In some cases, a written promise to appear in court isn’t enough, and the court will want a financial guarantee that you will appear in court. Bail is a process by which you pay a set amount of money to obtain your release from police custody. As part of your release, you promise to appear in court for all of your scheduled criminal proceedings. If you show up to court as promised, the bail amount will be returned. If not, you will be subject to arrest and you will forfeit the bail amount.
Bail proceedings can vary from court to court, but generally the court will have a bail hearing to decide whether to grant bail (in extreme cases a court can deny your release altogether) and, if so, what amount is appropriate. The court will have a bail hearing, during which it will consider:
- Your physical and mental condition;
- Your financial resources;
- Your family ties;
- Any history relating to drug and alcohol abuse;
- Any criminal history;
- Any previous record concerning appearance at court proceedings;
- The length of your residence in the community.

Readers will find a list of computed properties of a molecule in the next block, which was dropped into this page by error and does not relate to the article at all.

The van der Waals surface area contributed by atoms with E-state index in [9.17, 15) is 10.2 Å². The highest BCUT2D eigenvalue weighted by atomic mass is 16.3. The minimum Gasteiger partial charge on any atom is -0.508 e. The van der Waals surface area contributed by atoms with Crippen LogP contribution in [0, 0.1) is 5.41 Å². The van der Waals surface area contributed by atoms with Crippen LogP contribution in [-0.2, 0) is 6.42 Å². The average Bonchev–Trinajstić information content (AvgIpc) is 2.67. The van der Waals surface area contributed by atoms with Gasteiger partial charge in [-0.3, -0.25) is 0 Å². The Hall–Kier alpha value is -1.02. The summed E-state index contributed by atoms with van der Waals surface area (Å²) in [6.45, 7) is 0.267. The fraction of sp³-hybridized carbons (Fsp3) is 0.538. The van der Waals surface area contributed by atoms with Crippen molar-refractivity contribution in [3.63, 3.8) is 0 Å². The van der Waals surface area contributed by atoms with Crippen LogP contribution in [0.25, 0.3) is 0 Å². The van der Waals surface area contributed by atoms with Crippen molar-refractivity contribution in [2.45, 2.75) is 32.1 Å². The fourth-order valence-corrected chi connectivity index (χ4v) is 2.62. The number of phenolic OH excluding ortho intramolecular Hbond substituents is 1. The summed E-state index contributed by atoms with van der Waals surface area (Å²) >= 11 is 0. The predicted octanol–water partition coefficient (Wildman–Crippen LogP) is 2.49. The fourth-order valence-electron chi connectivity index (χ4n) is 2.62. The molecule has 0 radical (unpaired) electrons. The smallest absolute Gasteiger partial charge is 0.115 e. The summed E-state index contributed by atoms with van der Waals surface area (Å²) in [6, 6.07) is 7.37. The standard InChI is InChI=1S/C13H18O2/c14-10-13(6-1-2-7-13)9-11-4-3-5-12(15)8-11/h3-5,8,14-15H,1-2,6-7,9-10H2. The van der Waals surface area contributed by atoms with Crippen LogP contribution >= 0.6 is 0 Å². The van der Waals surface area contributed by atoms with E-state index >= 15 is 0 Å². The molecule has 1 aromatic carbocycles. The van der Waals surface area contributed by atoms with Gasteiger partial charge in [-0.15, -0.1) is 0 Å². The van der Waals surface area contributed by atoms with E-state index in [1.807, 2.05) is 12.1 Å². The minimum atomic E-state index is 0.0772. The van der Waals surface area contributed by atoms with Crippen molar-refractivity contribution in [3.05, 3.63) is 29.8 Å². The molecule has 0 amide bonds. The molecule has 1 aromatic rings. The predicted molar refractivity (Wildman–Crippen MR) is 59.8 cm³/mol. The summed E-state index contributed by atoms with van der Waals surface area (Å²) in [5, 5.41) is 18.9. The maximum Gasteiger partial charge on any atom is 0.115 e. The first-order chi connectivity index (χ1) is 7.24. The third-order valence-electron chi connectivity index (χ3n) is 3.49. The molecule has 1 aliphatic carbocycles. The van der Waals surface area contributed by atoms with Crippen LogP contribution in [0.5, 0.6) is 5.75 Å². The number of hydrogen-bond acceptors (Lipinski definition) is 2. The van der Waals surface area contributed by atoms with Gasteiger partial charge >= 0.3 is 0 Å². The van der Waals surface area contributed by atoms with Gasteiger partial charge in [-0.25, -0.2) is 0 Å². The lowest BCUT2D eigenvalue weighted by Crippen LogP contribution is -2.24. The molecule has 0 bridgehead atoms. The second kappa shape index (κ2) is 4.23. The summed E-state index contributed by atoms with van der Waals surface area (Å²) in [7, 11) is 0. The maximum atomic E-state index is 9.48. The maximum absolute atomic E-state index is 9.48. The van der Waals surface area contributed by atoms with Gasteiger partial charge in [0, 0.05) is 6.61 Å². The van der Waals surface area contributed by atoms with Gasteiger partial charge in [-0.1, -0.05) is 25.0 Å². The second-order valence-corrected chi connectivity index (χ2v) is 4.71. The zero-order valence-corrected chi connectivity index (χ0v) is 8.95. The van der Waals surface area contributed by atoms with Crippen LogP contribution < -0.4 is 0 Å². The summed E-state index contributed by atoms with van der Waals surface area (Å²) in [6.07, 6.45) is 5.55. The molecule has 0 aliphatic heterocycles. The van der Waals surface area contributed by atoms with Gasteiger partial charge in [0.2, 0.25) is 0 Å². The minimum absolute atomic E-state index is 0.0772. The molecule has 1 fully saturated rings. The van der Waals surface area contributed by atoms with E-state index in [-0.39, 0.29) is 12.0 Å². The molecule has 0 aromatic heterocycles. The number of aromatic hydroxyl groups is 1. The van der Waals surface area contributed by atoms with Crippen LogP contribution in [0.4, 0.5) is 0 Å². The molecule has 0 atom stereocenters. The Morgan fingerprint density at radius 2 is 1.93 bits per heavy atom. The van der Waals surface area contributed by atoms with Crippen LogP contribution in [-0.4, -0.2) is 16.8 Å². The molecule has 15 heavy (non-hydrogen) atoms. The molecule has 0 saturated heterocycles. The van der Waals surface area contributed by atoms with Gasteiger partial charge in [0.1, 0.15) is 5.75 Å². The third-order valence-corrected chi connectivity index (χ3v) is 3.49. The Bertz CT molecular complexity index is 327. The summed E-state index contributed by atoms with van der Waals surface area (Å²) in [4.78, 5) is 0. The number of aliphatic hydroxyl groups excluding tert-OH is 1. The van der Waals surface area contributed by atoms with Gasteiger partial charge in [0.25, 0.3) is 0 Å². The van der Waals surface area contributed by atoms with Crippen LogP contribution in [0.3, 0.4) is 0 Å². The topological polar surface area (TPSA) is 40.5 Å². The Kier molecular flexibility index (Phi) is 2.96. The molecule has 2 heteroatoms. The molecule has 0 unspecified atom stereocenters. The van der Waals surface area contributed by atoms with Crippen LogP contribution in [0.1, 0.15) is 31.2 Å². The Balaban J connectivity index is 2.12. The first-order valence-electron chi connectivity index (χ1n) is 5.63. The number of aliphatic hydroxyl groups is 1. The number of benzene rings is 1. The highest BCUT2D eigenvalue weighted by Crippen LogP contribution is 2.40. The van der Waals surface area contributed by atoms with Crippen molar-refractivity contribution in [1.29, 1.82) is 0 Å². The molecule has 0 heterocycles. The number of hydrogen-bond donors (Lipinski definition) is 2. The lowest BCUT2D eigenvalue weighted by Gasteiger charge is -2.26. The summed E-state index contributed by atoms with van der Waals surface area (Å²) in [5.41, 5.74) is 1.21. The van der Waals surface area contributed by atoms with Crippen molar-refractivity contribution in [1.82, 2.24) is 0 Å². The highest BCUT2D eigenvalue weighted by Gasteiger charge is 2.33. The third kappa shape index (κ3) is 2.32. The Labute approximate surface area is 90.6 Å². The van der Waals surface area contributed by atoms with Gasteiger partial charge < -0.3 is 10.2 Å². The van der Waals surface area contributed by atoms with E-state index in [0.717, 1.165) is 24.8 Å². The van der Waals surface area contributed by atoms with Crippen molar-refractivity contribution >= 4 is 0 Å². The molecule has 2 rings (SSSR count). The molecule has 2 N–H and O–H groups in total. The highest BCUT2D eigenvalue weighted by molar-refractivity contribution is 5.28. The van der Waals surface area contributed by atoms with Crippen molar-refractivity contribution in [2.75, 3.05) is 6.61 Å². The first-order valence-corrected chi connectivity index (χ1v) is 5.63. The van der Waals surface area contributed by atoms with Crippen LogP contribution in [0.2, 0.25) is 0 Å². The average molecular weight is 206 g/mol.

Along with the monetary bail determination, the court could also impose restrictions on your release like limiting your travel, enforcing a curfew, revoking gun ownership privileges, or requiring drug, alcohol, medical, or psychological testing or treatment.
Posting Bail and Bail Bond Agents
Once a court has set the amount of your bail, that amount, or a specified percentage, must be “posted,” or paid to the court. Generally you can pay in cash or an approved cash substitute, such as a money order or cashier’s check. Once you’ve posted bail, the court will issue a document or an order that shows you may be released.
If you can’t afford to post your own bail, you can contract a commercial bail bond agent (or bail bondsman) to pay and ensure bond. A bond agent will charge a nonrefundable fee, usually 10 to 20 percent of the total bail. In return, the bail bond agent agrees to pay the remaining amount to the court if you fail to appear for your court proceedings.